Monday, June 3, 2013

FOREX and some stories of money speculation and currency devaluation

Here you have the link to the FOREX, the Foreign Exchange Market, where the price of all the world currencies is established every day. The value is fixed with respect to the strongest currencies (mainly the euro, the dollar, the yen and the sterling pound). The FOREX  is a decentralized, continuous (it operates 24 hours a day from Monday to Friday) and online market which moves around 3 billion dollars (3,000,000,000,000 dollars) a day. As every other free market, the price of the "products" depends on supply and demand. Most of the transactions are between banks or between banks and other financial companies. 

This is a link to an online game based on the Forex market. You can download it and play the game to learn how your decisions can affect the evolution of the market. I haven't played it. If any of you does, please, tell your experience: 

And this is George Soros' story and how he became very rich attacking the British pound: 

In September 1992 Soros sold 10,000,000,000 sterling pounds and bought German marks and he also spread the rumour that the British pound would lose value. Many other investors sold their pounds and the Bank of England had to spend a lot of money trying to defend the pound from the speculators' attacks. They had to spend 15,000,000,000 pounds to avoid the fall of the value of their currency. Finally, on the 16th September (known as the Black Wednesday in the United Kingdom ), the British government surrendered and left the pound fluctuate in the markets. The pound lost 15% of its value with respect to the German mark and 25% with respect to the US dollar. When the pound was devalued, George Soros used his German marks to buy pounds and earned 1,000,000,000 pounds (1,100,000,000 dollars) with the transaction. This attack to the sterling pound also obliged the UK to leave the European Exchange Rate Mechanism (a system designed to achieve monetary stability in the European Union and prepare the ground for the monetary union). Other European currencies had to be devalued as a consequence of the monetary storm started by Soros: the Italian lira, the Spanish peseta and the Irish pound. 


If you want to learn more about this story, here you have a link to a file in Spanish:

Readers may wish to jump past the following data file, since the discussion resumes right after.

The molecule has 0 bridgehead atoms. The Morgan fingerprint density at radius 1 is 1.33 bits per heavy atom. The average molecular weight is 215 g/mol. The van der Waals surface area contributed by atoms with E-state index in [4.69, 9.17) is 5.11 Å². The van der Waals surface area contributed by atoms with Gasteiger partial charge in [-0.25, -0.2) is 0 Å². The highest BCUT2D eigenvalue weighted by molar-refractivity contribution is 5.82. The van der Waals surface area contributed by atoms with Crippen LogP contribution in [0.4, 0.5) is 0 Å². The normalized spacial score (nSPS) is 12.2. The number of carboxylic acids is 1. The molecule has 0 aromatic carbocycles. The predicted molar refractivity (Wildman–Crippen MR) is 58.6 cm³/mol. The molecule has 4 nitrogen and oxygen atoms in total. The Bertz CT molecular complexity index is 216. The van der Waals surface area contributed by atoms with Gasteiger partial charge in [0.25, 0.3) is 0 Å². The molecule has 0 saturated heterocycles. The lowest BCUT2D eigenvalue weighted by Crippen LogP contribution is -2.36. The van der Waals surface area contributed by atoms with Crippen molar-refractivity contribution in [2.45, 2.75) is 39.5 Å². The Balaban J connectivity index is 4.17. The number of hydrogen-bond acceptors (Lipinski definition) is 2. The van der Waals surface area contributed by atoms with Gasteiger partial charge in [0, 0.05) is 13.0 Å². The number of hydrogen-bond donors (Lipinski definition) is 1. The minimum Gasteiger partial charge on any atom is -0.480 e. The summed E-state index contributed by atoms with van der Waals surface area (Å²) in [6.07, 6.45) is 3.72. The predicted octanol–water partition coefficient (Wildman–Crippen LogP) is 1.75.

And here you have a short history of the different devaluations of the peseta until 1992. After this date, the peseta was devalued two more times (in 1993 and in 1995):

And finally, here you have a short summary about what happened in Argentina after the so-called corralito in 2001: 

As many Argentinians were sending their savings abroad (flight of capital), the Argentinian government decided to restrict the money withdrawals from banks to 250 dollars per week. This meant that all the bank accounts were frozen and people couldn't have access to their money freely. 

The situation became more serious when the government decided to change the convertibility of the peso with respect to the US dollars in January 2002. Since 1991, 1 peso was equal to 1 dollar. If someone went to the bank and exchanged pesos for dollars, he/she received the same amount of dollars. This meant that if you had 10,000 pesos in the bank, you could exchange them for 10,000 dollars. When the government approved the Convertibility Act in January 2002, the convertibility of 1 dollar was established in 1.40 pesos. As the corralito continued to exist, people couldn't have access to their money. The peso devalued and in March its value was 1 dollar=4 pesos. This meant that your 10,000 pesos, which were equal to 10,000 dollars until January, had become 2,500 dollars. When the corralito ended in December 2002, people had lost 3/4 of their savings. But as the peso had lost a lot of its value, the merchants and providers of services like electricity, water and phone companies had increased their prices or asked for the payments in dollars. This meant that the people became poor overnight. 

At the moment 1 peso= 5.28 pesos in the official market, but as many Argentinians don't trust the economic policy of the government and are afraid of a new corralito, the price of the dollar in the black market is more than 10 pesos. Many Argentinians cross to Uruguay to exchange pesos for dollars (they can buy 1 dollar for 6.5 pesos) and they sell them later in the black market in Argentina. Here you have more information about this;

All these stories show that the big figures hide a lot of individual stories behind. The so called "markets", that is, the individuals who make decisions to earn more and more money, influence the real people's lives and speculation condemns many people to poverty. For those who like Ethics, this is an example of how what is good for some can be very harmful for most people. 

No comments: